Im Focus: Dozens of binaries from Milky Way's globular clusters could be detectable by LISA

Next-generation gravitational wave detector in space will complement LIGO on Earth

The historic first detection of gravitational waves from colliding black holes far outside our galaxy opened a new window to understanding the universe. A...

Im Focus: Entangled atoms shine in unison

A team led by Austrian experimental physicist Rainer Blatt has succeeded in characterizing the quantum entanglement of two spatially separated atoms by observing their light emission. This fundamental demonstration could lead to the development of highly sensitive optical gradiometers for the precise measurement of the gravitational field or the earth's magnetic field.

The age of quantum technology has long been heralded. Decades of research into the quantum world have led to the development of methods that make it possible...

Im Focus: Computer-Designed Customized Regenerative Heart Valves

Cardiovascular tissue engineering aims to treat heart disease with prostheses that grow and regenerate. Now, researchers from the University of Zurich, the Technical University Eindhoven and the Charité Berlin have successfully implanted regenerative heart valves, designed with the aid of computer simulations, into sheep for the first time.

Producing living tissue or organs based on human cells is one of the main research fields in regenerative medicine. Tissue engineering, which involves growing...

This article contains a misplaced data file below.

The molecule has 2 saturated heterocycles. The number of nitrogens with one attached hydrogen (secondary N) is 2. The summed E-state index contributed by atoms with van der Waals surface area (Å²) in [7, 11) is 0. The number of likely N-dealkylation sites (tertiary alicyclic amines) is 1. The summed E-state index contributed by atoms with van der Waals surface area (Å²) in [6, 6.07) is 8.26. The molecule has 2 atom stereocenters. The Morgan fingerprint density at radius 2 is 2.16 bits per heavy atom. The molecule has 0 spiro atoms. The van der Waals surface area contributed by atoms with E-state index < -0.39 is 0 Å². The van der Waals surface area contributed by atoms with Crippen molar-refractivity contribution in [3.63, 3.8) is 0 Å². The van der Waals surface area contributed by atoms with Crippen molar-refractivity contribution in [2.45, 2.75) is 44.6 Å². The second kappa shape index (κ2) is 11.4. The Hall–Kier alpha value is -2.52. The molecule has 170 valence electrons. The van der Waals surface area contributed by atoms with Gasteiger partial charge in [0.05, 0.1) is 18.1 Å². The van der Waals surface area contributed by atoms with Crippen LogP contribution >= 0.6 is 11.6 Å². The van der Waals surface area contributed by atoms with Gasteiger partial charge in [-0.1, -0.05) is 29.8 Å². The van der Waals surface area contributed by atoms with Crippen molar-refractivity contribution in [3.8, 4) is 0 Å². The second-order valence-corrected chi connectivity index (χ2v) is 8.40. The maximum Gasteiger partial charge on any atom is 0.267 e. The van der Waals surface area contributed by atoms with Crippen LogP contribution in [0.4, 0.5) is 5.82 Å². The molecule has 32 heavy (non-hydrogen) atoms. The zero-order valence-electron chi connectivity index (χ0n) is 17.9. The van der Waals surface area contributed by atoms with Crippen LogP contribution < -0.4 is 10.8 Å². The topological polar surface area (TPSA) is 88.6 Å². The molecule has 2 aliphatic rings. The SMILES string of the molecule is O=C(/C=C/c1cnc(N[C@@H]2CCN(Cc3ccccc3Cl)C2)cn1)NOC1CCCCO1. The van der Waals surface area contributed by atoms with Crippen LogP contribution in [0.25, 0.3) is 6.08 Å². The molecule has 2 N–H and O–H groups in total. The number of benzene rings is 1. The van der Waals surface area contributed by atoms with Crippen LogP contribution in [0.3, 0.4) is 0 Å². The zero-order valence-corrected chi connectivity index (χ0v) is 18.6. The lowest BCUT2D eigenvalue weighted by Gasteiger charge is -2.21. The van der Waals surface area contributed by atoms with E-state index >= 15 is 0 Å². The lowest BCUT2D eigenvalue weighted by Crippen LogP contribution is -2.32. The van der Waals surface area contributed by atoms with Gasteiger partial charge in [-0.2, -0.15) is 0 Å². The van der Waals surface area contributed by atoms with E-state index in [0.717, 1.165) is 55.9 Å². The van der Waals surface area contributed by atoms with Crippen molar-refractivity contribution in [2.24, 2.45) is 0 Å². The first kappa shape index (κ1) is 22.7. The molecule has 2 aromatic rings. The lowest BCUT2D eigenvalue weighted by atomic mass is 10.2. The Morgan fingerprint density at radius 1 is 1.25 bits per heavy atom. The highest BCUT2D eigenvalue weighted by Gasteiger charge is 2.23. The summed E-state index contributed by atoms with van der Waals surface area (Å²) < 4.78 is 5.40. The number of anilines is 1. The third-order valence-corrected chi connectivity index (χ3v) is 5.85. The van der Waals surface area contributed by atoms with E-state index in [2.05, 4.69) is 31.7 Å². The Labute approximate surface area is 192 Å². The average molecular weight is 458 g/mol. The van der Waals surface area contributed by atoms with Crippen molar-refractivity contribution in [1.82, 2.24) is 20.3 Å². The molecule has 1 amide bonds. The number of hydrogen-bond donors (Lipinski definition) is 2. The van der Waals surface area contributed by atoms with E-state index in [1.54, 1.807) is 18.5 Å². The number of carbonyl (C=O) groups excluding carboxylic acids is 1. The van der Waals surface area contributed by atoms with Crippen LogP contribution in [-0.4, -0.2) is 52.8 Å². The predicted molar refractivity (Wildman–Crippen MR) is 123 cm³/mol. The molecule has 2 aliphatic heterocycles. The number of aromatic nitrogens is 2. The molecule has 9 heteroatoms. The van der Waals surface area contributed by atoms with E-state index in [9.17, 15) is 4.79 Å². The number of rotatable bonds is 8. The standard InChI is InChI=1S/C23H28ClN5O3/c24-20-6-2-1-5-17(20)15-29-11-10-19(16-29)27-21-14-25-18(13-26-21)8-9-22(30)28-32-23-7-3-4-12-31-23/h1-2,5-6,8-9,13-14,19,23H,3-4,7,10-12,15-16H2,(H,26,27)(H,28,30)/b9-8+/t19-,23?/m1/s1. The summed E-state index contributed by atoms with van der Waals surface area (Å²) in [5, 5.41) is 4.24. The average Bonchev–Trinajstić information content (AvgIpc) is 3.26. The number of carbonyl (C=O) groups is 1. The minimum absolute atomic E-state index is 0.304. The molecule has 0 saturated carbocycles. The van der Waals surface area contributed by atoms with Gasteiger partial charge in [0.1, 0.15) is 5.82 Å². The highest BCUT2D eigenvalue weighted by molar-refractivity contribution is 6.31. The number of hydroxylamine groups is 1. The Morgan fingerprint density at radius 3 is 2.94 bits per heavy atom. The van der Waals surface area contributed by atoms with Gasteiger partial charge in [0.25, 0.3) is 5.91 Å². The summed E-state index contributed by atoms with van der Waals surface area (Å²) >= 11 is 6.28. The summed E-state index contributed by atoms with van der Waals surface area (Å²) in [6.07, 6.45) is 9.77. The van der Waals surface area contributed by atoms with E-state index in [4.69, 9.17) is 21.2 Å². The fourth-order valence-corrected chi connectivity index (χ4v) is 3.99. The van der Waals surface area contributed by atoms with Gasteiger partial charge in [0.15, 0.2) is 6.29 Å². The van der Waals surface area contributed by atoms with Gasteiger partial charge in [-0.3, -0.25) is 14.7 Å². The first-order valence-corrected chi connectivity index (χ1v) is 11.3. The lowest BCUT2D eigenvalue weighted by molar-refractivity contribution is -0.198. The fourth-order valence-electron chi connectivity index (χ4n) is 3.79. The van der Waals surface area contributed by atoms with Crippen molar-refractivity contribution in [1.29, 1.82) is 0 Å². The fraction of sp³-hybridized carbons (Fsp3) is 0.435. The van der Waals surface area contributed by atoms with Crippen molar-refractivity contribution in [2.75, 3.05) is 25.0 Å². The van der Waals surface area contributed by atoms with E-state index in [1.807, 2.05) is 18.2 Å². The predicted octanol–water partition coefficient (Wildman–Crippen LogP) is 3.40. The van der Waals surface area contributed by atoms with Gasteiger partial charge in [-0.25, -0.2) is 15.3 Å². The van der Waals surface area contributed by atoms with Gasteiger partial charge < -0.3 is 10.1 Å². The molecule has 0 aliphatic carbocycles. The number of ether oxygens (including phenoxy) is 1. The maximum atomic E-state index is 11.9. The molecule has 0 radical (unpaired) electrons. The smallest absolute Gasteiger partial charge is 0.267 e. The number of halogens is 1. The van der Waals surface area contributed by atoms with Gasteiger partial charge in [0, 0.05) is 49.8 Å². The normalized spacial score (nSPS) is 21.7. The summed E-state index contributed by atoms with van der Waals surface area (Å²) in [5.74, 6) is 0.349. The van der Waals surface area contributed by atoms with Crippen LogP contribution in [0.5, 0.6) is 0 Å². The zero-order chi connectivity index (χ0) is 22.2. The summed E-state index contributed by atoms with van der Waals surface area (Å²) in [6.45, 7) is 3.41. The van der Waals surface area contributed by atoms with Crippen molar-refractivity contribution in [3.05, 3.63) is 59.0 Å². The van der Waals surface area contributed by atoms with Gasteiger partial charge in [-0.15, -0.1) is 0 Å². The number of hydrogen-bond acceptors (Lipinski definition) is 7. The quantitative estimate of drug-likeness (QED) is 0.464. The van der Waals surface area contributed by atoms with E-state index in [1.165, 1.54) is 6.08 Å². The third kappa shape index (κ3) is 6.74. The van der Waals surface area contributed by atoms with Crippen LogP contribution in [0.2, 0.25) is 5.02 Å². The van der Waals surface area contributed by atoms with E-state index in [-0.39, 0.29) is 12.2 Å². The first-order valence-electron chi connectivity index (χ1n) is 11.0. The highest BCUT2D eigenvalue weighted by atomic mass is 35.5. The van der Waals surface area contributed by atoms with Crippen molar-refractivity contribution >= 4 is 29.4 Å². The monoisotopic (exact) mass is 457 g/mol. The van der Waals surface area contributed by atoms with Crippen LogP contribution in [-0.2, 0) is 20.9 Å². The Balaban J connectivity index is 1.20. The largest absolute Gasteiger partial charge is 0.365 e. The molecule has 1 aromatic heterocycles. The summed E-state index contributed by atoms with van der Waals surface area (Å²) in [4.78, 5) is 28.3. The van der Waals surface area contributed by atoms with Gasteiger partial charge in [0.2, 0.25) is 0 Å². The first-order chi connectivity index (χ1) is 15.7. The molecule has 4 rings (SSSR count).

Im Focus: Light-induced superconductivity under high pressure

A team of scientists of the Max Planck Institute for the Structure and Dynamics of Matter (MPSD) at the Center for Free-Electron Laser Science in Hamburg investigated optically-induced superconductivity in the alkali-doped fulleride K3C60under high external pressures. This study allowed, on one hand, to uniquely assess the nature of the transient state as a superconducting phase. In addition, it unveiled the possibility to induce superconductivity in K3C60 at temperatures far above the -170 degrees Celsius hypothesized previously, and rather all the way to room temperature. The paper by Cantaluppi et al has been published in Nature Physics.

Unlike ordinary metals, superconductors have the unique capability of transporting electrical currents without any loss. Nowadays, their technological...

All Focus news of the innovation-report >>>

Anzeige

Anzeige

VideoLinks
Industry & Economy
Event News

Save the date: Forum European Neuroscience – 07-11 July 2018 in Berlin, Germany

02.05.2018 | Event News

Invitation to the upcoming "Current Topics in Bioinformatics: Big Data in Genomics and Medicine"

13.04.2018 | Event News

Unique scope of UV LED technologies and applications presented in Berlin: ICULTA-2018

12.04.2018 | Event News

 
Latest News

Supersonic waves may help electronics beat the heat

18.05.2018 | Power and Electrical Engineering

Keeping a Close Eye on Ice Loss

18.05.2018 | Information Technology

CrowdWater: An App for Flood Research

18.05.2018 | Information Technology

VideoLinks
Science & Research
Overview of more VideoLinks >>>